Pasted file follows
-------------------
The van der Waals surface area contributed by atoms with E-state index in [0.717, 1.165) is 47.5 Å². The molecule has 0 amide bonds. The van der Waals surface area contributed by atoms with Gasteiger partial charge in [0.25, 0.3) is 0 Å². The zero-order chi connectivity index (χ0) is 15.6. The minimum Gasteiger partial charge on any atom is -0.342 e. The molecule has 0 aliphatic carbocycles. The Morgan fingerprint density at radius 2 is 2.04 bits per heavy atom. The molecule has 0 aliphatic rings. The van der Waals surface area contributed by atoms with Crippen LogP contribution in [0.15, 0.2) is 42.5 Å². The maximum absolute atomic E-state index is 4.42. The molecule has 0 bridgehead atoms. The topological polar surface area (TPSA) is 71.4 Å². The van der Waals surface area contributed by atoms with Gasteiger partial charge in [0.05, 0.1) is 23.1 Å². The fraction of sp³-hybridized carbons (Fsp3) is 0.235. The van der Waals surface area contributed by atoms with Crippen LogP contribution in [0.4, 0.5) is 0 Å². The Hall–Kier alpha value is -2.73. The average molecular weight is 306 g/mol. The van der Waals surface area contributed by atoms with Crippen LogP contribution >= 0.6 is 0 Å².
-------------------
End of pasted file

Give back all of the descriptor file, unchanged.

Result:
The van der Waals surface area contributed by atoms with E-state index in [0.717, 1.165) is 47.5 Å². The molecule has 0 amide bonds. The van der Waals surface area contributed by atoms with Gasteiger partial charge in [0.25, 0.3) is 0 Å². The zero-order chi connectivity index (χ0) is 15.6. The minimum Gasteiger partial charge on any atom is -0.342 e. The molecule has 0 aliphatic carbocycles. The Morgan fingerprint density at radius 2 is 2.04 bits per heavy atom. The molecule has 0 aliphatic rings. The van der Waals surface area contributed by atoms with Crippen LogP contribution in [0.15, 0.2) is 42.5 Å². The maximum absolute atomic E-state index is 4.42. The molecule has 0 bridgehead atoms. The topological polar surface area (TPSA) is 71.4 Å². The van der Waals surface area contributed by atoms with Gasteiger partial charge in [0.05, 0.1) is 23.1 Å². The fraction of sp³-hybridized carbons (Fsp3) is 0.235. The van der Waals surface area contributed by atoms with Crippen LogP contribution in [0.4, 0.5) is 0 Å². The Hall–Kier alpha value is -2.73. The average molecular weight is 306 g/mol. The van der Waals surface area contributed by atoms with Crippen LogP contribution >= 0.6 is 0 Å².